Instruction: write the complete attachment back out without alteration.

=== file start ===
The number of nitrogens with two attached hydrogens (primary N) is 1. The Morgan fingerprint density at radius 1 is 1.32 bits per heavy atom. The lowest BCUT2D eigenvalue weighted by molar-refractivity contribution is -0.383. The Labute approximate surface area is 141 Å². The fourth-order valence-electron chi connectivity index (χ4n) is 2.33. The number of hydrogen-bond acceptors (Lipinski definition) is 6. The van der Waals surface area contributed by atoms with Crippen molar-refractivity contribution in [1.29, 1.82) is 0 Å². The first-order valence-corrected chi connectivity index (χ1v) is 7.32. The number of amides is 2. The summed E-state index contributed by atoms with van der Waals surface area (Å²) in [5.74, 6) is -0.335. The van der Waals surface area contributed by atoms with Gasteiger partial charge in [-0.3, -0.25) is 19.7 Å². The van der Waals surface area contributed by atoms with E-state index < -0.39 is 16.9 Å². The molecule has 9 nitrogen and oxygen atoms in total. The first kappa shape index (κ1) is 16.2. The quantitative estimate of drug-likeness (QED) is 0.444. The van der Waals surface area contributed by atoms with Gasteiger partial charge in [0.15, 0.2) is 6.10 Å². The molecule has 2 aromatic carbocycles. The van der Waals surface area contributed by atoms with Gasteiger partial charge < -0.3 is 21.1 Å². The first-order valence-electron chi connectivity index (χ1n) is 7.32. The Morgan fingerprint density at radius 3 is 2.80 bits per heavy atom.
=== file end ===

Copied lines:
The number of nitrogens with two attached hydrogens (primary N) is 1. The Morgan fingerprint density at radius 1 is 1.32 bits per heavy atom. The lowest BCUT2D eigenvalue weighted by molar-refractivity contribution is -0.383. The Labute approximate surface area is 141 Å². The fourth-order valence-electron chi connectivity index (χ4n) is 2.33. The number of hydrogen-bond acceptors (Lipinski definition) is 6. The van der Waals surface area contributed by atoms with Crippen molar-refractivity contribution in [1.29, 1.82) is 0 Å². The first-order valence-corrected chi connectivity index (χ1v) is 7.32. The number of amides is 2. The summed E-state index contributed by atoms with van der Waals surface area (Å²) in [5.74, 6) is -0.335. The van der Waals surface area contributed by atoms with Gasteiger partial charge in [-0.3, -0.25) is 19.7 Å². The van der Waals surface area contributed by atoms with E-state index < -0.39 is 16.9 Å². The molecule has 9 nitrogen and oxygen atoms in total. The first kappa shape index (κ1) is 16.2. The quantitative estimate of drug-likeness (QED) is 0.444. The van der Waals surface area contributed by atoms with Gasteiger partial charge in [0.15, 0.2) is 6.10 Å². The molecule has 2 aromatic carbocycles. The van der Waals surface area contributed by atoms with Gasteiger partial charge < -0.3 is 21.1 Å². The first-order valence-electron chi connectivity index (χ1n) is 7.32. The Morgan fingerprint density at radius 3 is 2.80 bits per heavy atom.